simulate this circuit – Schematic created using CircuitLab

I have a few questions regarding variable power supply units powering boost converter circuits with transformers and the relationship between input power and output power.

I have a PSU supplying power to a boost converter (circuit and transformer - as the above simplified schematic) which is converting the input voltage to approx. 20kV, and at the open circuit (no load where the variable resistor is) the PSU is supplying 3.21W.

When I attach a 10M\$ \Omega \$ load across the secondary coil of the transformer (the output, where the variable resistor is) the PSU supply increases to 3.29W. If I then attach a 1M\$ \Omega \$ load the PSU supply increases to 3.41W. The PSU input power increases as I decrease the output load all the way down to about 50\$\Omega\$.

Q1. If I measure the power across the variable resistor can this be related to the PSU input supply? (i.e If at 10M\$ \Omega \$ the power dissipated across the resistor is 0.01W and the PSU is supplying 3.29W. Every time thereafter the PSU supply is 3.29W can I infer that there is 0.01W dissipating across the load attached to the secondary coil, or the transformer is producing 0.01W power when the input is 3.29W, the transformer and circuit are 0.3% efficient at that PSU input power?)

Q2. If I have a resistor that I don’t know what the resistance is and place it across the secondary coil (where the variable resistor is) and the PSU supply reads 3.26W, can I conclude that the value of that resistor is between Open Circuit and 10M\$ \Omega \$? If I was to measure the PSU supply at different resistances between Open Circuit and 10M\$ \Omega \$ (200M, 100M 50M etc) and find where the PSU reading is the same, could I say that is the resistance of that unknown resistor?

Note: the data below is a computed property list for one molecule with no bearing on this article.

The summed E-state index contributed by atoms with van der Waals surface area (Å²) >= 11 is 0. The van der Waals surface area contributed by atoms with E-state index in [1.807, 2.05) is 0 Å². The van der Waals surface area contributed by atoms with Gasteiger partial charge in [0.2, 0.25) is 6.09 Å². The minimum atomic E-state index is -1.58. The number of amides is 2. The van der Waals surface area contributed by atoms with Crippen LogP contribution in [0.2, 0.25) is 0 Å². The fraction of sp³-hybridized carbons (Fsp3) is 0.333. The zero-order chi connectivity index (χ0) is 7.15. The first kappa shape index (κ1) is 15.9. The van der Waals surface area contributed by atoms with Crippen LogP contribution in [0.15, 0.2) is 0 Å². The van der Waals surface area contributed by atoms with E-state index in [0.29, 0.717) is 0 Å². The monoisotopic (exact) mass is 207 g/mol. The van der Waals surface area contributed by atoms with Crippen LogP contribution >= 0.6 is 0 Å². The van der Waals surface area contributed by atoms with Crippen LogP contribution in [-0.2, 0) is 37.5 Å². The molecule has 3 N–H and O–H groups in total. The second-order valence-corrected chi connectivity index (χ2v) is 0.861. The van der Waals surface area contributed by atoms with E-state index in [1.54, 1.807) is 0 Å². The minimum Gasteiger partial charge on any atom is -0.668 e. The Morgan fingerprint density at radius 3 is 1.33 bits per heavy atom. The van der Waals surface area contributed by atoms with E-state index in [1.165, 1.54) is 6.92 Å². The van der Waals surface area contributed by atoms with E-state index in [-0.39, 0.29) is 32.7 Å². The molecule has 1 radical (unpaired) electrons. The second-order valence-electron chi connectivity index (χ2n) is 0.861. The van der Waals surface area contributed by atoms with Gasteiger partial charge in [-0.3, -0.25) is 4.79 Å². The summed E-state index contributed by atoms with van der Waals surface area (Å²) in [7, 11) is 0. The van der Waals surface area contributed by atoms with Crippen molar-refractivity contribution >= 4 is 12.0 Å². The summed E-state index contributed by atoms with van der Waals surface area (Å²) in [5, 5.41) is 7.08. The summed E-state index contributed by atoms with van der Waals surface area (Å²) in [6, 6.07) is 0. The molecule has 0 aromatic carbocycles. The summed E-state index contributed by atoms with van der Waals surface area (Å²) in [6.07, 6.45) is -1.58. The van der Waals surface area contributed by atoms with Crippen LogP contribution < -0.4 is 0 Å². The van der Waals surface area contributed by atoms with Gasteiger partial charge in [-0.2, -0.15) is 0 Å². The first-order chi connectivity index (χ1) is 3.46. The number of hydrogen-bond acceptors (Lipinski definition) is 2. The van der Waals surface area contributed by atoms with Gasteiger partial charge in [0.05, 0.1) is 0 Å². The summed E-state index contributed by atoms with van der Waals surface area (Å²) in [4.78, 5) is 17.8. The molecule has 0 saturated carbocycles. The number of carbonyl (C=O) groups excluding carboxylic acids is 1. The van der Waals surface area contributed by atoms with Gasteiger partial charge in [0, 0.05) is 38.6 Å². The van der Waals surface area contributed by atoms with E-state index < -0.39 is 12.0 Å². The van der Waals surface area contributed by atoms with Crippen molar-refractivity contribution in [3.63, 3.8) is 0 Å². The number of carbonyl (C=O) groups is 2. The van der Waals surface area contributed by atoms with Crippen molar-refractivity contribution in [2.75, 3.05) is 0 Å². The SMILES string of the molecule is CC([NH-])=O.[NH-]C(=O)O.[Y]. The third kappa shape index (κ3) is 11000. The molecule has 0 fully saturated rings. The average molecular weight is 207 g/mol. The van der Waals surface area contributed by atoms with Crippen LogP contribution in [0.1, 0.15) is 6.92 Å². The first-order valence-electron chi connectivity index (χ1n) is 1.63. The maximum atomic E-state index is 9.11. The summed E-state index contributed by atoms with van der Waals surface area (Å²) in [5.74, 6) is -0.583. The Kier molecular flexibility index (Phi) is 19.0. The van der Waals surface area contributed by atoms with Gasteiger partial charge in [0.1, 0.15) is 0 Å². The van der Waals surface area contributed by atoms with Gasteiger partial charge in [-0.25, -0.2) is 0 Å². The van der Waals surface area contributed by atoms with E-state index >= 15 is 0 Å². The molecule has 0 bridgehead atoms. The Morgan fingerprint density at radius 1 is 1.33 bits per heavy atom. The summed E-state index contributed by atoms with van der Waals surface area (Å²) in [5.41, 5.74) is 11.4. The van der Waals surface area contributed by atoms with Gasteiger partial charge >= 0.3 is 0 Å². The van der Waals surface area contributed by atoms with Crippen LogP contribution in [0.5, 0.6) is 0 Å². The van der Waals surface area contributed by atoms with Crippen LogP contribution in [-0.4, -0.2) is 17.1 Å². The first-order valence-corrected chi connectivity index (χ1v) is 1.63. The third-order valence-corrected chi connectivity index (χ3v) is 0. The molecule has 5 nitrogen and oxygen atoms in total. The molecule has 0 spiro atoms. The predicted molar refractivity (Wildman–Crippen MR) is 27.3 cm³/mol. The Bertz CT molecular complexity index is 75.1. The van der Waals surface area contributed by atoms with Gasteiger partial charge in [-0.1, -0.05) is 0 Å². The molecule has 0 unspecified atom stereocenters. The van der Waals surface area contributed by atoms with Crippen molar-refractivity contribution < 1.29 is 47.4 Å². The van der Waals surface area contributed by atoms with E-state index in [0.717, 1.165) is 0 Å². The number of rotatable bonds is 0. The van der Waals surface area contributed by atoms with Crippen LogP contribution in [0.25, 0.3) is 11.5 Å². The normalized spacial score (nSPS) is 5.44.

Q3. Is the open circuit power demand of the transformer the lowest it could possibly be or is it possible that the PSU can provide a power lower than the open circuit value (i.e lower than 3.21W open circuit value) if a specific load is attached (inductor, capacitor etc)?


1 Answer 1


Q3. An AC power transformer draws "magnetizing current", which creates magnetic flux in the core, even when there is no load on the secondary. If there is an appropriate amount of capacitance on the secondary, a resonant circuit is created, and the current in this resonant circuit may contribute to the magnetizing current, thus reducing what is drawn from the power supply. The magnetizing current may be thought of as current going through an inductor parallel to an ideal transformer. Although this current, adds to Volt-Amp requirements, because it is going through an inductor, it does not directly add to power consumption. (Refer to power factor for more info). However, there is ohmic loss of power from the current due to the resistance of the coil. The Volt-amps drawn from the power supply should be lowest (at least to an approximation) when the resonant circuit is tuned to the frequency of the power supply.

In radio frequency transformers, creating such resonant circuits is quite common. Adding capacitative loads is also practiced by utility companies where savings can be found. However, for mains frequency transformers for home devices, resonant circuits for transformers are generally not worth the trouble.


Your Answer

By clicking “Post Your Answer”, you agree to our terms of service and acknowledge you have read our privacy policy.

Not the answer you're looking for? Browse other questions tagged or ask your own question.